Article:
Therapy is a process that should be treated with care, despite which model a counselor chooses to apply. Each model has guidelines one has to follow as per their discretion; for instance, the paper document an example of how one might decide to apply cognitive-behavioral therapy. A counselor's method of approaching the use of the model is reliant on their experiences which they use to adjust the theories they apply to their patients. Therefore, a professional is expected to begin their practice with the recommended template, gradually changing it to suit the type of patient they treat. Additionally, the client-therapist relationship is a key feature in the patient’s recovery because they need to trust the person they share their insecurities with, which in most cases is the root cause of their mental illness.
Corey, G. (2016). Theory and Practice of Counseling and Psychotherapy+ Student Manual. Brooks Cole.
Hall, G. C. N., & Ibaraki, A. Y. (2016). Multicultural issues in cognitive-behavioral therapy: Cultural adaptations and goodness of fit. The Oxford handbook of cognitive and behavioral therapies, 465-481.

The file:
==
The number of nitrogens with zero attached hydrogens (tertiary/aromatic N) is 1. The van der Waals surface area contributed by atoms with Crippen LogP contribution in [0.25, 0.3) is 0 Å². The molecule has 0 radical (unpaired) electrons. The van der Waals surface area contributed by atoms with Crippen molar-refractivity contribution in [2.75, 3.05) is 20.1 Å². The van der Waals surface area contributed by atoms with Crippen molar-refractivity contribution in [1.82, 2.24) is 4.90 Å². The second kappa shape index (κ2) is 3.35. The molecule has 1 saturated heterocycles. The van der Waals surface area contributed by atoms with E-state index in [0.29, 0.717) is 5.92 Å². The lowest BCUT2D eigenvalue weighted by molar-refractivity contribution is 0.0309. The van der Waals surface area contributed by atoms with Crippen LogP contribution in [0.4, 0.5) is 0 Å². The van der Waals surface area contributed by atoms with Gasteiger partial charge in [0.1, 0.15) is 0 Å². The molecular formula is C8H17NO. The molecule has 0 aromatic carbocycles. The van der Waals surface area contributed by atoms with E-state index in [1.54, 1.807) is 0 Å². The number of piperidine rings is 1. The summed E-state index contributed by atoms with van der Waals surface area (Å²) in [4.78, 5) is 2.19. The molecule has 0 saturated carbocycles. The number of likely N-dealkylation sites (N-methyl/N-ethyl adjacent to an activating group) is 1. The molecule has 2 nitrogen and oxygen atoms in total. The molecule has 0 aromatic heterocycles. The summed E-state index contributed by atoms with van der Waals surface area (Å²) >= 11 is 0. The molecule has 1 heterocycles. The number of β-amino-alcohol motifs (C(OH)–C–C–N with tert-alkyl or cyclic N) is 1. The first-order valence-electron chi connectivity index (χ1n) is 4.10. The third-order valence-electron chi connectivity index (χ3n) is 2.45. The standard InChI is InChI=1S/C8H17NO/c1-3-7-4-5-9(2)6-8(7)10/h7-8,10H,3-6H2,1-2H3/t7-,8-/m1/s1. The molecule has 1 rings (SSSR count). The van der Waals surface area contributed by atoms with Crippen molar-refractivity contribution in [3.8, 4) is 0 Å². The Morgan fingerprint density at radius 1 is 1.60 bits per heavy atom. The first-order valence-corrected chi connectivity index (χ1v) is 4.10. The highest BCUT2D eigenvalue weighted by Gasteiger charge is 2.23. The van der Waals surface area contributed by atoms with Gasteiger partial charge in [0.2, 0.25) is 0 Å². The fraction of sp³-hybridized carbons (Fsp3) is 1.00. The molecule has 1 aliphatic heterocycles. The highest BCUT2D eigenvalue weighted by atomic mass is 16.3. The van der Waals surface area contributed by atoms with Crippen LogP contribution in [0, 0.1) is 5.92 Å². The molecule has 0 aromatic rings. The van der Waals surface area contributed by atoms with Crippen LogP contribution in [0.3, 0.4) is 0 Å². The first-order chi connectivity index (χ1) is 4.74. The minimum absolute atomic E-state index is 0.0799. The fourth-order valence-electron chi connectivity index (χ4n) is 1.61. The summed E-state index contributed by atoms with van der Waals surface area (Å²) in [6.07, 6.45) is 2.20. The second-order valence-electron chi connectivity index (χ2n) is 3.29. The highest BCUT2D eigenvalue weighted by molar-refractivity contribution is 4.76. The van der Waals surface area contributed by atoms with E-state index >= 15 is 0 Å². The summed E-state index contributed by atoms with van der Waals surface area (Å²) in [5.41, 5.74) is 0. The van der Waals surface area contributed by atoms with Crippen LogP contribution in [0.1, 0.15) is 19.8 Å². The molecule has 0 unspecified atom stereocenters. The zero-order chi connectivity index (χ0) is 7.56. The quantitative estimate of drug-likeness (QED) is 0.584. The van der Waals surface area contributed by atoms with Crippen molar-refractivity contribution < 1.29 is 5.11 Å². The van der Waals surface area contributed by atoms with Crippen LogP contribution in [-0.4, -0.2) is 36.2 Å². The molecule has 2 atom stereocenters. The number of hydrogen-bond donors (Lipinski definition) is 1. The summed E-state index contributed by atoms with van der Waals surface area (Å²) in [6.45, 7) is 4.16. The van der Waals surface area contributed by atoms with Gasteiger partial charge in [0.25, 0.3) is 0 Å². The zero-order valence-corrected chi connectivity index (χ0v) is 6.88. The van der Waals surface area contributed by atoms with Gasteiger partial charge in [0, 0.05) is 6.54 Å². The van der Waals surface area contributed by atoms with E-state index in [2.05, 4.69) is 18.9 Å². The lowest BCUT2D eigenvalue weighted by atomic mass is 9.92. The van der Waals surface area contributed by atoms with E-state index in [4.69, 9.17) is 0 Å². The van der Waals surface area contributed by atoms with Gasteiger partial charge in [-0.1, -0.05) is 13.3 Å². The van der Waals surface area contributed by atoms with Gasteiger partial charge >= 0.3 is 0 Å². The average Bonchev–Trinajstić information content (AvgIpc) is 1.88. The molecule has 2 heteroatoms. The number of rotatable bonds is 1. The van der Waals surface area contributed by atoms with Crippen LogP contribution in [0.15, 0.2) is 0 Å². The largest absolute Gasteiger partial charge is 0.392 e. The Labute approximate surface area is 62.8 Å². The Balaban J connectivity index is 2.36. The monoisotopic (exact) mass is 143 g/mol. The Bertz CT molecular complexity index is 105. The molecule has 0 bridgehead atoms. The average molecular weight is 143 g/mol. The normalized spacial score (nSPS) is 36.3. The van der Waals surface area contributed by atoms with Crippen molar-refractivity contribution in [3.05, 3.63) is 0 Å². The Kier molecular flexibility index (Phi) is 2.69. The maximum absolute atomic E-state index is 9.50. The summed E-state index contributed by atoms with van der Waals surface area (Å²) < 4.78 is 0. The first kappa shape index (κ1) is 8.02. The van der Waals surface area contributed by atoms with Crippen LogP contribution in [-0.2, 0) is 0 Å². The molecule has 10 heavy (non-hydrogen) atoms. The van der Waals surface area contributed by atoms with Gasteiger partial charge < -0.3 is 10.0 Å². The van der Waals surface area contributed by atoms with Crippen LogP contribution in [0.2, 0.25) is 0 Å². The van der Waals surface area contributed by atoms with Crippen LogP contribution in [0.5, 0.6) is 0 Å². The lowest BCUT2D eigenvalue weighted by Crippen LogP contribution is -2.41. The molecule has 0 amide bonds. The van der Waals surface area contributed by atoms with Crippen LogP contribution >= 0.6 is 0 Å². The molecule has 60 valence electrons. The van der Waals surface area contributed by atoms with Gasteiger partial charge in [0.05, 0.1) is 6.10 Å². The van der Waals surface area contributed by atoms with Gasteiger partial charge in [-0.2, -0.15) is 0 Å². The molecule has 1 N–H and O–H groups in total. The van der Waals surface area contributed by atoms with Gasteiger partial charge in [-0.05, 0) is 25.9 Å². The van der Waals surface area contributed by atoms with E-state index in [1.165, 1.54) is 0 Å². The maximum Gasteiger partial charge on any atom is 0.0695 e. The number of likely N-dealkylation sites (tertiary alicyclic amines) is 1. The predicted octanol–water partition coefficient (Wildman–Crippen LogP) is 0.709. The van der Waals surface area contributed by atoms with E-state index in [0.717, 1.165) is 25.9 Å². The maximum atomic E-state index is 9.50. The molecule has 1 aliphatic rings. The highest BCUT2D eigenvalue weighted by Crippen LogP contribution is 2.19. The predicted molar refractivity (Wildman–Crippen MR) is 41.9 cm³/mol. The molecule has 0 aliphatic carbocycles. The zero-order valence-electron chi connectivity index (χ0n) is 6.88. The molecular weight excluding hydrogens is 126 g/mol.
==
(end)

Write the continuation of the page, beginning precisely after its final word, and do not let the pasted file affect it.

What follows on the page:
Hope, D. A., Heimberg, R. G., & Turk, C. L. (2019). Managing social anxiety, therapist guide: A cognitive-behavioral therapy approach. Oxford University Press.
Cite this page
Free Essay. Integrating Theory into Practice. (2023, Aug 20). Retrieved from https://speedypaper.com/essays/integrating-theory-into-practice
If you are the original author of this essay and no longer wish to have it published on the SpeedyPaper website, please click below to request its removal:
- Free Essay on Flooding To Treat Phobia
- Free Essay Example - Mentoring and Coaching Reflection
- Essay Sample on What Is the Relationship Between Composers/songwriters and Performers
- Paper Example. Effects of Moral Principles on Business Decisions
- Free Essay Example: The BSN Essentials
- Essay Example: Mindfulness-Based Strategies to Help Occupational Therapy Students Reduce Stress
- Free Essay Example. Marriage and Parenting in Adulthood